From early warning to early action

November 13, 2007

I was invited to attend and speak at an EU event on the above subject in Brussels this week. I had expected a normal small meeting room, but it turned out to a much bigger event with some prestigious speakers. I thought I would report on the summary session, and use that as an introduction to the aspects of our work that I presented; which generated a lot of interest, it was as they say different.

For anyone coming to this site after my lecture at the event, then if you go to the Literature section of the web site then any article by Kurtz/Snowden will give you the academic background. In addition the Helsinki lecture and podcast spends an hour going through the material I covered in 15 minutes and may be useful

As a part of the plenary session a representative of the coming presidency of Slovenia. She talked about four needs:

  1. 1. for the response to be comprehensive and coherent, tackling simultaneous all aspects of conflict
  2. an absolute need for effective multi-lateralism – working together is a must there is a need for long term engagement for sustainability critically, take early action: come quickly, stay as long as necessary

    She then moved on to ask a critical questions: We have the reach but do we have the speed?While the EU has a range of tools, it is less good on early warning. There are some good things, for example the increasing coherence between security and development. We then had a very powerful summary and my notes are set out below, as I took them down.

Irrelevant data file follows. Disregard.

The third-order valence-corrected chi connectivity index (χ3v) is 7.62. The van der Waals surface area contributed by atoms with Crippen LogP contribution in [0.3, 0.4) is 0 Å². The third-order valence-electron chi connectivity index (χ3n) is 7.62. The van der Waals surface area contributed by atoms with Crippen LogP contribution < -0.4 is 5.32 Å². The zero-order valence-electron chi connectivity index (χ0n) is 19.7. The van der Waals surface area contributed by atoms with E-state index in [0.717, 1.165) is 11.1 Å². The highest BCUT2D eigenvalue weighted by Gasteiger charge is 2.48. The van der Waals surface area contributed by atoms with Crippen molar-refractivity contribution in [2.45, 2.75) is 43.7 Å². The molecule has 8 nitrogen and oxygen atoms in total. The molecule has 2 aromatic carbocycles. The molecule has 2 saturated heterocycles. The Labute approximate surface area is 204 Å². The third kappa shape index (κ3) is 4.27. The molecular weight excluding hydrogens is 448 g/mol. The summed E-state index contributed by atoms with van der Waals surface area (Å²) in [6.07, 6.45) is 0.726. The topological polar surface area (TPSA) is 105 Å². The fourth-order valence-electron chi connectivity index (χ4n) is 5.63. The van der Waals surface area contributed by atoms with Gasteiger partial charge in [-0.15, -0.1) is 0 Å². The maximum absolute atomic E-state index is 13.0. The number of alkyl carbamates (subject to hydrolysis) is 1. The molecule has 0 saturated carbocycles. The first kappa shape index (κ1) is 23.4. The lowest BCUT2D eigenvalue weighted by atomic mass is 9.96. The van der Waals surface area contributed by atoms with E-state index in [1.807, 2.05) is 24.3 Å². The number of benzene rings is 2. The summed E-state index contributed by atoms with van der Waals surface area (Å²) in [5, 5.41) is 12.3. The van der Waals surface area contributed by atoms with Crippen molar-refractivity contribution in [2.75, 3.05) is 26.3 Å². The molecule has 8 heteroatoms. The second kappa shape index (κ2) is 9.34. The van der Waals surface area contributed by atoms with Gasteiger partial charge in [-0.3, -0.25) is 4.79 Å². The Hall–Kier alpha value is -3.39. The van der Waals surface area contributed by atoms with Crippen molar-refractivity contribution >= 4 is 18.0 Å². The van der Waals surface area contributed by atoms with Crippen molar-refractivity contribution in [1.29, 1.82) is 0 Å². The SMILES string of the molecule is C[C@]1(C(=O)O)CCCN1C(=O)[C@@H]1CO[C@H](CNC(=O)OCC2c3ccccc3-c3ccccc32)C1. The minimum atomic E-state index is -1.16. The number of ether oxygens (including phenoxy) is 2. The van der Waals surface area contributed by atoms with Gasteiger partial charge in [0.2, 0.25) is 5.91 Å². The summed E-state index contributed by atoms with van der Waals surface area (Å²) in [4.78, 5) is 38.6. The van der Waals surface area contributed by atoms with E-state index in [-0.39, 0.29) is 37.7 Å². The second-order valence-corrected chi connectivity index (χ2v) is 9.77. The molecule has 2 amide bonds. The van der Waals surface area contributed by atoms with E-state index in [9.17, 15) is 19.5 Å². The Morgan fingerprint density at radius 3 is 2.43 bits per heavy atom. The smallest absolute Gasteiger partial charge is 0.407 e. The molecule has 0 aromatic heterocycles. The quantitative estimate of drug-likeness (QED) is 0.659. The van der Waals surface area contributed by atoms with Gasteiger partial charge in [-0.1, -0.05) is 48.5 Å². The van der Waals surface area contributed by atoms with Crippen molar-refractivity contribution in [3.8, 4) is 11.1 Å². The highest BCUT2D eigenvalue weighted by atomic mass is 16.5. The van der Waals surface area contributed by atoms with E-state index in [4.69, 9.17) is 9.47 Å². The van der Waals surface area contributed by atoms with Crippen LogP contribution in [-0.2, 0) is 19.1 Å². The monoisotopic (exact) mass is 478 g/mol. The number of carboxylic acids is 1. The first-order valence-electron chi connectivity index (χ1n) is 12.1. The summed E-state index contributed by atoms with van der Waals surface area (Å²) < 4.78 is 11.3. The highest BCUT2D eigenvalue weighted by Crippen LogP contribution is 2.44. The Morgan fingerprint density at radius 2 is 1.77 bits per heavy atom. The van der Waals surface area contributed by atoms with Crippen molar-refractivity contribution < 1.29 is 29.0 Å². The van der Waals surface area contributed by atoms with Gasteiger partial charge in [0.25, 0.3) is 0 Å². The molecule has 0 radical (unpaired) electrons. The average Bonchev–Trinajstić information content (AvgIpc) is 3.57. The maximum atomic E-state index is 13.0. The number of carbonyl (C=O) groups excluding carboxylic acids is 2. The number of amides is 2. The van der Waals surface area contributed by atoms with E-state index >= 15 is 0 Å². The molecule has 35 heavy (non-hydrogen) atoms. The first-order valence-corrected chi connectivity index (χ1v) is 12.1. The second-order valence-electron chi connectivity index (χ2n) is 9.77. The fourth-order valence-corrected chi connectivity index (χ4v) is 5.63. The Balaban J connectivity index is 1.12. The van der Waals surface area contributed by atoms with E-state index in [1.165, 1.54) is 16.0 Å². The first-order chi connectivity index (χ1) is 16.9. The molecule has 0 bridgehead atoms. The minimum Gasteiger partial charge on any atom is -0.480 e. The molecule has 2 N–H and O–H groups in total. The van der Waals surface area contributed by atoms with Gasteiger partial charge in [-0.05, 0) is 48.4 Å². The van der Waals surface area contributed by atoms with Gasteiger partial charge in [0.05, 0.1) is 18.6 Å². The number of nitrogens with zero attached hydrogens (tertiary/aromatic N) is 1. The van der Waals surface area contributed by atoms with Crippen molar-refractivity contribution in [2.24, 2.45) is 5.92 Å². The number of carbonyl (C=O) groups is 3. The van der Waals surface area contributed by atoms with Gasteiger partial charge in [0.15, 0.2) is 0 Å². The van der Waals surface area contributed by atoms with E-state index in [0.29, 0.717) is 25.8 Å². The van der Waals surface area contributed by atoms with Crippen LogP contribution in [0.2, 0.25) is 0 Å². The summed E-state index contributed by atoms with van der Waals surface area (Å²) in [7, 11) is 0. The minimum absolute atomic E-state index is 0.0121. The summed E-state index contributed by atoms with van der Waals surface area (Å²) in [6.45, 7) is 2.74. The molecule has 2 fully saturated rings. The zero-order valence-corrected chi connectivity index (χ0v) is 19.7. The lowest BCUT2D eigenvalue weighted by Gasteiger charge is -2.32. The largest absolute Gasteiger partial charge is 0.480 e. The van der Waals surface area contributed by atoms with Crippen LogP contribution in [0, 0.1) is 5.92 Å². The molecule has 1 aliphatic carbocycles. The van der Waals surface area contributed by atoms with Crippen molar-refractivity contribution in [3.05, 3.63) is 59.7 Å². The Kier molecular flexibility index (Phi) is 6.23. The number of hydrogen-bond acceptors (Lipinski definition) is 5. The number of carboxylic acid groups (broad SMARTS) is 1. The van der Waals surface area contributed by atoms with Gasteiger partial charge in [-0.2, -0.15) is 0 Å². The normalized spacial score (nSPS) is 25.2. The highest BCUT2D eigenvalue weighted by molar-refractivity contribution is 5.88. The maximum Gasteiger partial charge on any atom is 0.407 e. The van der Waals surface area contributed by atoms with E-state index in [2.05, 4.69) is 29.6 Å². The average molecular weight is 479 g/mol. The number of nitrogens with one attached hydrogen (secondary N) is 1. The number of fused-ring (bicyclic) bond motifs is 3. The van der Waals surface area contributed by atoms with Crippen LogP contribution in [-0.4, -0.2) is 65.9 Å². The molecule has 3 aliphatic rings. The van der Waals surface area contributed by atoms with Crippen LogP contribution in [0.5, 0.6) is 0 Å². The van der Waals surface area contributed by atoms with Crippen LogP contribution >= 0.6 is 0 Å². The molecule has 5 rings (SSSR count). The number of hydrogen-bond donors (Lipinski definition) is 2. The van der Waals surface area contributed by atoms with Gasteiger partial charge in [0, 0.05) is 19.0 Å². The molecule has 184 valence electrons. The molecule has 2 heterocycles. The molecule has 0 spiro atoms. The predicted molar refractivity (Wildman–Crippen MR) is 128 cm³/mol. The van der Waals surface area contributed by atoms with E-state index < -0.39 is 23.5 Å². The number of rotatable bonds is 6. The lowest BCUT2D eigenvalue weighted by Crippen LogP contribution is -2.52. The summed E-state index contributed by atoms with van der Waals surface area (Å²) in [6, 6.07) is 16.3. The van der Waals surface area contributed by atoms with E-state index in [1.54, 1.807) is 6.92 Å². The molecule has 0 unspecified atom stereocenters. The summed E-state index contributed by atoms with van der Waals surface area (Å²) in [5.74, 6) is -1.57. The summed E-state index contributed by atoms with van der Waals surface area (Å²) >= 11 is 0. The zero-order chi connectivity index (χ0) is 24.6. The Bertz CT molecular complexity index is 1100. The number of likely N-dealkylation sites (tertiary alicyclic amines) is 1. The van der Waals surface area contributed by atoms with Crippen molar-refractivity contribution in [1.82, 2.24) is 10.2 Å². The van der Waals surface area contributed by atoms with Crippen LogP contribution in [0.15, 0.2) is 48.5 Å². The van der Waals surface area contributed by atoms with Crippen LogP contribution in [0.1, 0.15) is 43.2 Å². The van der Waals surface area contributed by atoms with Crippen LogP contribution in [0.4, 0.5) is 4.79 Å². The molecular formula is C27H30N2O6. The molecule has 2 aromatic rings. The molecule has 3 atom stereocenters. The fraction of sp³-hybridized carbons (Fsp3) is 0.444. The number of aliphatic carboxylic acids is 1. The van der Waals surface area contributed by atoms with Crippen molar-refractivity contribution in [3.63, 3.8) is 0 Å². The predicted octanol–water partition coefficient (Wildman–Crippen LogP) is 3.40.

EU crisis management is in great demand, ambitions growing but the budget has zero growth. Need to shorten response time, issues here on procurement and intersilo planning. Interlocking and interpillar coherence has to be further strengthened. In doing this need to improve impact on the ground, turnkey project approach, more co-operation on the ground. Need better situation awareness to understand better risks and manage planning – many sources from old fashioned intelligence to many actors, problem is abundance of inputs not the shortage, need to concentrate more on processing.

    Reporting was more mixed. That on the track session I was in seemed to reflect one of the speakers alone (I think he was also the reporter but I am not sure). There was some very powerful and moving material from a range of speakers involved in conflict resolution on the ground, as well as wise words from people in positions of power and influence in the EU.

    However I was disturbed at many of the conclusions, which were repeating the sorts of statements which have been around for years. As you might expect they related to more common systems, more prediction, more common tools. Lots of language around better prediction and anticipation and a strong tendency to assume that the past would allow us to create models for future interaction. This included phrases like common processes from reconciliation not to mention lots of synchronization type statements. The technology solutions seem to have recognized the need for local needs, but very much wanted to prove new concepts by retrospective review of past projects, something we know doesn’t work. Wanting to make decisions for established and proven technologies. Talk of standards on technology and methods and the classic KM errors relating to exchange of information in advance of actual need.